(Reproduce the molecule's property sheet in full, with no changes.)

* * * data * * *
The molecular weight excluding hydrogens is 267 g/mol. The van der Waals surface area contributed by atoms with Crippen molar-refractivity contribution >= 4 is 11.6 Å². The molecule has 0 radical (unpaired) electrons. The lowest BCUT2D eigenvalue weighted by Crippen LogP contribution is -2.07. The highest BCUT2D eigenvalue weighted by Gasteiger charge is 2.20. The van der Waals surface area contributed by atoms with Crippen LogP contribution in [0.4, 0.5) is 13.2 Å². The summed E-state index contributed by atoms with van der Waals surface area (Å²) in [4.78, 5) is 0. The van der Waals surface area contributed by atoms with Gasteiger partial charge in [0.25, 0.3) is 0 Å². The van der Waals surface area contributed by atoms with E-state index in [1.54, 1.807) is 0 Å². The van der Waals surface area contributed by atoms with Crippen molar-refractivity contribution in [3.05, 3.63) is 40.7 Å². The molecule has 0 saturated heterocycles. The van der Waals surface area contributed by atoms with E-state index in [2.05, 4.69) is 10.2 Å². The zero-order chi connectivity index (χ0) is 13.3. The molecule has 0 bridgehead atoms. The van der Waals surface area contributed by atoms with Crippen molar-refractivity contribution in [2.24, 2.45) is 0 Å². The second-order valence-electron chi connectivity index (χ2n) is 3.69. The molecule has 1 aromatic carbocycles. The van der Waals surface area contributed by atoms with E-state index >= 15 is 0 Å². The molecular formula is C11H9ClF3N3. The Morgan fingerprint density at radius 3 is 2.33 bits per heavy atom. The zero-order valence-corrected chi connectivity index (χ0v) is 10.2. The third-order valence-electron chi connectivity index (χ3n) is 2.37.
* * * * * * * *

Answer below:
The molecular weight excluding hydrogens is 267 g/mol. The van der Waals surface area contributed by atoms with Crippen molar-refractivity contribution >= 4 is 11.6 Å². The molecule has 0 radical (unpaired) electrons. The lowest BCUT2D eigenvalue weighted by Crippen LogP contribution is -2.07. The highest BCUT2D eigenvalue weighted by Gasteiger charge is 2.20. The van der Waals surface area contributed by atoms with Crippen LogP contribution in [0.4, 0.5) is 13.2 Å². The summed E-state index contributed by atoms with van der Waals surface area (Å²) in [4.78, 5) is 0. The van der Waals surface area contributed by atoms with Gasteiger partial charge in [0.25, 0.3) is 0 Å². The van der Waals surface area contributed by atoms with E-state index in [1.54, 1.807) is 0 Å². The van der Waals surface area contributed by atoms with Crippen molar-refractivity contribution in [3.05, 3.63) is 40.7 Å². The molecule has 0 saturated heterocycles. The van der Waals surface area contributed by atoms with E-state index in [2.05, 4.69) is 10.2 Å². The zero-order chi connectivity index (χ0) is 13.3. The molecule has 0 bridgehead atoms. The van der Waals surface area contributed by atoms with Crippen molar-refractivity contribution in [2.24, 2.45) is 0 Å². The second-order valence-electron chi connectivity index (χ2n) is 3.69. The molecule has 1 aromatic carbocycles. The van der Waals surface area contributed by atoms with E-state index >= 15 is 0 Å². The molecular formula is C11H9ClF3N3. The Morgan fingerprint density at radius 3 is 2.33 bits per heavy atom. The zero-order valence-corrected chi connectivity index (χ0v) is 10.2. The third-order valence-electron chi connectivity index (χ3n) is 2.37.